Problematic Pesticides

Image by Zefe Wu from Pixabay
Image by Zefe Wu from Pixabay


Pesticides are substances used to kill, repel, or control unwanted forms of plants, insects, and animals in agriculture. They have been used since before 2000 BC, yet have not become an issue until synthetic pesticides became widespread in the 1930s. Although pesticides aid us in providing enough food for everyone in our country, there are also some setbacks. Many research studies completed showcase the harmful effects of pesticides on both humans and the environment.

Roundup Those Pesticides

Pesticides are widely used in agriculture and produce. Though we don't see them, they are still present in our lives. One of the most common pesticides is Glyphosate, which is used on much of the produce we consume. It is also the main ingredient in Roundup, a brand name herbicide that many farmers use. Since Glyphosate's establishment in 1974, tests have confirmed its low hazard potential to mammals. However, it's still lethal to humans and bees. In March 2015, the International Agency on Research for Cancer (IARC) deemed Glyphosateas a likely carcinogen, which is a substance that causes cancer in humans. However, this topic continues to be up to debate.

Studies have linked pesticides to immune suppression, hormone disruption, cancer, and changes in the neurological, endocrine, and reproductive systems. According to an article published by The Guardian early this year, there have been three cases of Lymphoma from Glyphosate, with thousands of other cases pending. Pesticides can also interfere with hormone levels, increase the risk of infertility, testicular and prostate cancer, and obesity. Due to this, many states have set standards and restrictions on pesticide use.

The state of California has established precautionary laws to reduce the harm of pesticides. For example, it is now illegal for growers to spray pesticides at people, even from a distance. Despite this law and numerous others, pesticides are still harmful to human health. Researchers have found that the combination of contact with certain types of pesticides, not taking prenatal vitamins, and low folic acid levels can cause autism in unborn infants or long-term neural developmental effects in the early months of pregnancy.

Almonds, Almonds, Almonds

Almonds, which are predominantly grown in California, have recently skyrocketed in popularity. California consumes more almond products than any other state while simultaneously producing more almonds than any other state as well. In recent decades, almonds have become popularized for their versatility and use for dairy-free alternatives. However, its popularity has led to an increase in pesticide usage. Consequently, a third of the bees who pollinated last season's almonds died shortly after because of the almonds' pesticides. Many beekeepers and scientists theorize that Roundup is the main culprit.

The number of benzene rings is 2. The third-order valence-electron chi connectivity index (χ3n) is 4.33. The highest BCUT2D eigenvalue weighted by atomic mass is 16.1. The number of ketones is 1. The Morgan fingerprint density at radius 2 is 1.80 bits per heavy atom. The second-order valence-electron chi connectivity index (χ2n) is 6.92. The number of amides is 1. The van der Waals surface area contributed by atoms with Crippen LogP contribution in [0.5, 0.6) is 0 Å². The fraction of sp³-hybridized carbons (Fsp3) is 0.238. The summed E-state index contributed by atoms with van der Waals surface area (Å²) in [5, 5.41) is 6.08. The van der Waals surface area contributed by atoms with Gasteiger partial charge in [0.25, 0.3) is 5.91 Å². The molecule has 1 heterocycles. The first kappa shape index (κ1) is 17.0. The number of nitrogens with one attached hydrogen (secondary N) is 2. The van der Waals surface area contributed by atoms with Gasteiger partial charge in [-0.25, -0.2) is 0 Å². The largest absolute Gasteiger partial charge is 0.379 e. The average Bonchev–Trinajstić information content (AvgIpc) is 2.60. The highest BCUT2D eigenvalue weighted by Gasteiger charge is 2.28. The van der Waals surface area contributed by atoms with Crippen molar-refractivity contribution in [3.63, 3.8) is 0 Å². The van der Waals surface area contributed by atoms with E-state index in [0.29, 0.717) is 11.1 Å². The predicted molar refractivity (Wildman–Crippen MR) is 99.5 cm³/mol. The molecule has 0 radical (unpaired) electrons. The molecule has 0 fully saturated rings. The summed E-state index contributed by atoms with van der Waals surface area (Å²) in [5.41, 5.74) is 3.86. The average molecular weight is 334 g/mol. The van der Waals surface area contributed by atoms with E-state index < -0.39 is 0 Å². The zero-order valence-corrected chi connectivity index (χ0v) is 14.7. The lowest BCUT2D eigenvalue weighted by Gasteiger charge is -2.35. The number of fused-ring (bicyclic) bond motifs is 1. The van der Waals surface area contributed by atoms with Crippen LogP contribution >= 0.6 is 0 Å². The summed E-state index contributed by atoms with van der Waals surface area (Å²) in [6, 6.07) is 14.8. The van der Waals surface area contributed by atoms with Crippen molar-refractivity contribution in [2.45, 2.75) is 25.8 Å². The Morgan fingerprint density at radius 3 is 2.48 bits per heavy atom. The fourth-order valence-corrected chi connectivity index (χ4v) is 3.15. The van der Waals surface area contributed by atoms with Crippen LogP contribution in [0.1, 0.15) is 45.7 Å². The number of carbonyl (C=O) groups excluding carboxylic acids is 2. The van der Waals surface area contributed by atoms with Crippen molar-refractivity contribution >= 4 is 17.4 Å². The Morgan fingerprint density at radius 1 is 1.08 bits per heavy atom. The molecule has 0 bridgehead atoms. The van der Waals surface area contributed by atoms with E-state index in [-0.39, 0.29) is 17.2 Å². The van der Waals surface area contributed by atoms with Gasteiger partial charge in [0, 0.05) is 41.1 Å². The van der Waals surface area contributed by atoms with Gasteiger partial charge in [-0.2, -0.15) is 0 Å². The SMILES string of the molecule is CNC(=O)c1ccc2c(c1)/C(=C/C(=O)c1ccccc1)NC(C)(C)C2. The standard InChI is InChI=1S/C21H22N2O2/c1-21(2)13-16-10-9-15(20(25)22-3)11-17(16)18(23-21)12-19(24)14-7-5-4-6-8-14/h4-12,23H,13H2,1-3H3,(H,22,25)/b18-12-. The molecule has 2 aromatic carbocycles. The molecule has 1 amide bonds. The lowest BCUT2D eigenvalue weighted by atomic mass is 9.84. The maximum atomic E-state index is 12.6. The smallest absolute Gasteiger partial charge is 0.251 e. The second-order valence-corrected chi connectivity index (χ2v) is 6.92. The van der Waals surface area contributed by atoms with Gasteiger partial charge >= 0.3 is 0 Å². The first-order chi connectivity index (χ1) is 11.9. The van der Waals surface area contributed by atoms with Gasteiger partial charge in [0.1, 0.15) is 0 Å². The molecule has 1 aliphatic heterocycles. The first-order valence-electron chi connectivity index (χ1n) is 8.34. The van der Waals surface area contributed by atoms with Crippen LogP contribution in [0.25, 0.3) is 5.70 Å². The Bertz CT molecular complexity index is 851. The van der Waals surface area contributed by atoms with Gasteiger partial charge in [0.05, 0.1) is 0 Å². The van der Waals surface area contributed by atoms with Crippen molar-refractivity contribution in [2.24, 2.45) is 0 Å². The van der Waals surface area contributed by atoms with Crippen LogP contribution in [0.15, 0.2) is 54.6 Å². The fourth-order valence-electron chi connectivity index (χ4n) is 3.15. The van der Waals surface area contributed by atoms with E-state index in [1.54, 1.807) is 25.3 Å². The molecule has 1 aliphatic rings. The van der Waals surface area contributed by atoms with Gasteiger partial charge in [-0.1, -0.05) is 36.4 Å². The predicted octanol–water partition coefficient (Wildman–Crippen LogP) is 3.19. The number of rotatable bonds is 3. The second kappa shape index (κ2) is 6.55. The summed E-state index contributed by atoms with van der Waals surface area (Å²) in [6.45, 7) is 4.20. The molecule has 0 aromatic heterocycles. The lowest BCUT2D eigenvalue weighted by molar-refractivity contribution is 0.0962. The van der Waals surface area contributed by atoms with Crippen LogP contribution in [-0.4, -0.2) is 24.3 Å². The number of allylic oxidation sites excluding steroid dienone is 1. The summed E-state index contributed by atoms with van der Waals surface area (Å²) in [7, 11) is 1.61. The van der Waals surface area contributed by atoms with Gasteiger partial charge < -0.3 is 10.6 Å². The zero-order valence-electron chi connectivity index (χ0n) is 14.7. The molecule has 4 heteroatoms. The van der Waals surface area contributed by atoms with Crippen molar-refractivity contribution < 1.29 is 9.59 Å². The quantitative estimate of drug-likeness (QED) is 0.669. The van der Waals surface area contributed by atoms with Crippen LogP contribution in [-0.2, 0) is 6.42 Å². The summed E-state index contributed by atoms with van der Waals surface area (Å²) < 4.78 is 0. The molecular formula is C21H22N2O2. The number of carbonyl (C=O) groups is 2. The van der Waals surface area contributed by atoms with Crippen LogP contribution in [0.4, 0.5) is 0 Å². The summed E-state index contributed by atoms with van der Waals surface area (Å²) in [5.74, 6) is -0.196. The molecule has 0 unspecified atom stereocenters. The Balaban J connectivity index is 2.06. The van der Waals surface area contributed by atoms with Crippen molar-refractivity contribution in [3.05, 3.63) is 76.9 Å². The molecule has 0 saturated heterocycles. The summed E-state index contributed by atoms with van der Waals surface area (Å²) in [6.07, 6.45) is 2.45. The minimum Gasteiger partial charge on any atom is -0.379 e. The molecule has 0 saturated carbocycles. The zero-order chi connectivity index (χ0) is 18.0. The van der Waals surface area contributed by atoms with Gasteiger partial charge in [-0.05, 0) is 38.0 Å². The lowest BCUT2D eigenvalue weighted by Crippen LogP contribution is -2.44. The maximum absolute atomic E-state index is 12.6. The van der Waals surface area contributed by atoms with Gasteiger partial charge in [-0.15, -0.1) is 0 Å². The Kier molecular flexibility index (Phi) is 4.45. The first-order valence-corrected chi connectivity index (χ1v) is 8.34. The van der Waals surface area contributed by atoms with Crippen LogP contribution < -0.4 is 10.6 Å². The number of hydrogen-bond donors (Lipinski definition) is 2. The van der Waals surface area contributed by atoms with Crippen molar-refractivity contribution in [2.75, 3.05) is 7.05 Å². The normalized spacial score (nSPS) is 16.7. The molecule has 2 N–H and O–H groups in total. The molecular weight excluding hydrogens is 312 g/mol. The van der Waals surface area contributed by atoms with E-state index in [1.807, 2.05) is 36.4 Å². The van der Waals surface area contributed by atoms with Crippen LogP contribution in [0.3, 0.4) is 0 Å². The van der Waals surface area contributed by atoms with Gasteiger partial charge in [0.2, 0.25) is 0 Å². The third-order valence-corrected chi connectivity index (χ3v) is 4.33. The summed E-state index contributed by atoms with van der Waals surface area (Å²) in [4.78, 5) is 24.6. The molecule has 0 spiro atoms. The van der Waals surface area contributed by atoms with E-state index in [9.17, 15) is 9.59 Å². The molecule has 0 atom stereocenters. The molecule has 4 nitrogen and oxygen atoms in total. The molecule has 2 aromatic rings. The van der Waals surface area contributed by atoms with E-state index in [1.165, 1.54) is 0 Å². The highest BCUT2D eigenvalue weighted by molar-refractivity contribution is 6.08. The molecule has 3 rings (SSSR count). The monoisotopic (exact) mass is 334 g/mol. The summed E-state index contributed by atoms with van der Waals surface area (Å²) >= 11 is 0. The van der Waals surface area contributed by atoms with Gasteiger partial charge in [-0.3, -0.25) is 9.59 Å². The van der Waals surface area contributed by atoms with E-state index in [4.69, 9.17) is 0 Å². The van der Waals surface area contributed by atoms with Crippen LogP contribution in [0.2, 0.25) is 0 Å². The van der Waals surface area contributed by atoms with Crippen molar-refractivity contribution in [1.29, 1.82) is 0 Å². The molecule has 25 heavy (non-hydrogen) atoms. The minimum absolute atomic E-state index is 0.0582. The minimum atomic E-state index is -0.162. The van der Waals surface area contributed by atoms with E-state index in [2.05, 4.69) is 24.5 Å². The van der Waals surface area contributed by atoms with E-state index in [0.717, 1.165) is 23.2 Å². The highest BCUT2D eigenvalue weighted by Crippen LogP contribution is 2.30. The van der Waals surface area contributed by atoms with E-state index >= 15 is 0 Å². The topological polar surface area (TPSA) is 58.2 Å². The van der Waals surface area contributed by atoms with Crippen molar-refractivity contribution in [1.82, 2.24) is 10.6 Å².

Roundup is sprayed all across California's Central Valley, especially on almond trees, and often travels across wide areas of land. Not only is Roundup lethal to bees who are vital for pollination, but humans as well. These factors likely make almonds the most unsustainable type of nut. In addition to its negative impact on humans and animals, pesticides also have damaging effects on the environment.

Pesticides Far & Wide

Pesticide use affects every part of the environment, from the land and water to the air. Pesticides are one of the main contributors to the loss of soil fertility. Soil can only maintain its fertility through its populations of soil microorganisms. These microorganisms are responsible for maintaining a healthy population of bacteria and fungi that eat and decrease crop output. They are vital to keeping the soil fertile and usable. However, pesticides often kill off all microorganisms, including these essential soil microorganisms. Additionally, pesticides decrease soil's ability to produce nitrogen, which is vital for larger crops and crop output. Pesticides kill off nitrogen-fixing bacteria that are used to retain and replenish nitrogen in the soil, resulting in smaller yields and less fertile soil.